Crop rotation – Why it’s so important!
As gardeners, we aim to thwart insects and plant diseases, right? Well, one of the best tools we have is vegetable crop rotation.
I know, crop rotation sounds like something farmers do, not small-time gardeners. And yet it makes a huge difference no matter what size your garden is.
Why is it so important? Certain insects and diseases are common to the plants within specific plant families. For example, Colorado potato beetles and various blights are unique to the nightshade family, which includes potatoes, tomatoes, eggplants, peppers and tomatillos.
By moving around where you plant any of these crops in the garden each year, you are thwarting some pretty nasty pests and diseases. That’s a simple enough task, right?
There are only two requirements for being successful at crop rotation:
- keep records of where your plantings are located each year
- know your plant families
Step #1 is easy. A garden journal, binder or notebook is all you need to note your planting layouts. I use a 4-year rotation for my vegetable garden. Each year, when I’m deciding the current year’s layout, I pull out my charts from the previous 3 years. Then I slowly work my way through the list of crops I want to grow and make sure I don’t plant them where they, or other members of their plant family, were growing in the last 3 years.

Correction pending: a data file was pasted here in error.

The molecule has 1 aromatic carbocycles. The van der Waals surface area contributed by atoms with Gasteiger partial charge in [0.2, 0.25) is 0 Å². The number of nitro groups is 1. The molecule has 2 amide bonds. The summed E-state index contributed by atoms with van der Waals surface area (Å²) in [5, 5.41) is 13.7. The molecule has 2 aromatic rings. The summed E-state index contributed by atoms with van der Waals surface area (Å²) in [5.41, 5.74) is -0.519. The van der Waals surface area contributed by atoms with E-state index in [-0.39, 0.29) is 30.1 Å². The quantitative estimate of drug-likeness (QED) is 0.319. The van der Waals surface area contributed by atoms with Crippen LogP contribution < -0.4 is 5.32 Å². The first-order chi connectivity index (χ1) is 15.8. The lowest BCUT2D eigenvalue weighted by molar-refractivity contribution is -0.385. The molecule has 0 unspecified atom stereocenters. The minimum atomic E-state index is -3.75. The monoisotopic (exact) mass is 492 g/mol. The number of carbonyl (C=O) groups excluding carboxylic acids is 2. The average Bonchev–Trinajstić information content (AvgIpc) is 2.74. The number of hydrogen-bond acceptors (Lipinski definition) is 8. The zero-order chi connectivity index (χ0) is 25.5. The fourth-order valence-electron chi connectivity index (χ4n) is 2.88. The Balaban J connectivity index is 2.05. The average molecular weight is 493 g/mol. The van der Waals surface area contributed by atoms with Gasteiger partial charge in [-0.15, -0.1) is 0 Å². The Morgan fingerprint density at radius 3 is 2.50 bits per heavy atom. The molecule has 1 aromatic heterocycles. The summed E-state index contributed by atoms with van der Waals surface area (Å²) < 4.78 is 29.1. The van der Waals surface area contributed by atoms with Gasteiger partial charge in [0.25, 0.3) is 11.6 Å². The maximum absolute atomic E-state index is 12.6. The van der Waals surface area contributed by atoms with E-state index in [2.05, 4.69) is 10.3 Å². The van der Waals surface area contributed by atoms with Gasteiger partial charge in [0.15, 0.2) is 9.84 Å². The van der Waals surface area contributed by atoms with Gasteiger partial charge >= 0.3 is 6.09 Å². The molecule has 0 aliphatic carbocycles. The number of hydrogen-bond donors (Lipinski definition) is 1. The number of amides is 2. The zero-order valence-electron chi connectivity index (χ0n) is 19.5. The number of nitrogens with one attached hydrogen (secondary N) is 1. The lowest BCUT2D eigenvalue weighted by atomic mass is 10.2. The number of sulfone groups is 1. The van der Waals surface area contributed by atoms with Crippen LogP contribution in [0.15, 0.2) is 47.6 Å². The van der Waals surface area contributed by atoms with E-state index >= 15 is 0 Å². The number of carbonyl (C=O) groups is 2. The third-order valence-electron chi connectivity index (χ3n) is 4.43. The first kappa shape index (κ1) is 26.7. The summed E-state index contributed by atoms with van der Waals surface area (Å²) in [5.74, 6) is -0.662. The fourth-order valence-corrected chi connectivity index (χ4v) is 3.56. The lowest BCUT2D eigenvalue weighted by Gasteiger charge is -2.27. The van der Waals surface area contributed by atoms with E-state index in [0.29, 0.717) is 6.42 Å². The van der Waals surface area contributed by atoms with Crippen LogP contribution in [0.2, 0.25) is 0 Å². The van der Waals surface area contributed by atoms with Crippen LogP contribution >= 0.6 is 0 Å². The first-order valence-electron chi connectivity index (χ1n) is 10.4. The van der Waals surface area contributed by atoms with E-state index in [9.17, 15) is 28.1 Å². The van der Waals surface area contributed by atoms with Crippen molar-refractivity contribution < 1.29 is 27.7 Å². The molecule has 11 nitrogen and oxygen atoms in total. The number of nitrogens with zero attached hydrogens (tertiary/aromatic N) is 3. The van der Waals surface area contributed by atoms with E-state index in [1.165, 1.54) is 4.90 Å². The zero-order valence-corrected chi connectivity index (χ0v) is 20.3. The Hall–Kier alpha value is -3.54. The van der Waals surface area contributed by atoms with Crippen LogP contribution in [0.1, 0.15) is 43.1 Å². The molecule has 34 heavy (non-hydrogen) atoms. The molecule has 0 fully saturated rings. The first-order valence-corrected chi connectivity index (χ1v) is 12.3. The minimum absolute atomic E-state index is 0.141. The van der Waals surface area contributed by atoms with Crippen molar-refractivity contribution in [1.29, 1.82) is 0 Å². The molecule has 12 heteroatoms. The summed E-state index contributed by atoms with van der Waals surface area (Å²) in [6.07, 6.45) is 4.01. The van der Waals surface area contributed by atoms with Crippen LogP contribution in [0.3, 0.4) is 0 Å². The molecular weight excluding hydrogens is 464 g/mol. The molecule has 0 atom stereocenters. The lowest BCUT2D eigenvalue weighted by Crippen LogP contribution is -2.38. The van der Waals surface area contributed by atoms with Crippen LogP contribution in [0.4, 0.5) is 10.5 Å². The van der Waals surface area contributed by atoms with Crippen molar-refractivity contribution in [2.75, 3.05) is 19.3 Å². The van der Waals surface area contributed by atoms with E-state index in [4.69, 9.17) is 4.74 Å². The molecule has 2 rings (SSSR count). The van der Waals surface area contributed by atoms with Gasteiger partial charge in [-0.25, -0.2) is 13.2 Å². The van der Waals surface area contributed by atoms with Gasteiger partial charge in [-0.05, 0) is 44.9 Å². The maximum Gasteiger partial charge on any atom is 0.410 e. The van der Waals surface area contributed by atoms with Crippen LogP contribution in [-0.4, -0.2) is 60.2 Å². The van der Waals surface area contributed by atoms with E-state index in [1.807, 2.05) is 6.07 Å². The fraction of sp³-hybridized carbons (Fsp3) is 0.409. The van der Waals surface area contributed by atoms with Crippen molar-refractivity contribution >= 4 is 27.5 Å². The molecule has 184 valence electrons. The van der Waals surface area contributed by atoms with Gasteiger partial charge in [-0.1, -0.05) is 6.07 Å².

Step #2 will be easy for you in a moment because all you need to do is refer to my “Vegetable Plant Families” guide!
But before you do, let me just give you a quick example of what I’m referring to:
When you are trying to decide where to plant your tomatoes this year, look through your records from the past 3-4 years to make sure that you’ve chosen an area or bed that hasn’t had tomatoes, potatoes, eggplants, peppers or tomatillos growing in it.
From the research and reading I’ve done in the past few years, it would appear that the nightshade family is the most important family of crops that you want to rotate as they can have the most serious disease problems. That makes it worth the effort right there, doesn’t it?
One last thought: if you have a really small garden — and if you only grow a couple of different types of veggies — how do you rotate your crops? I agree that this is a challenge. The best thing you can do is move them around in your plot as best you can and to also choose varieties that are disease-resistant.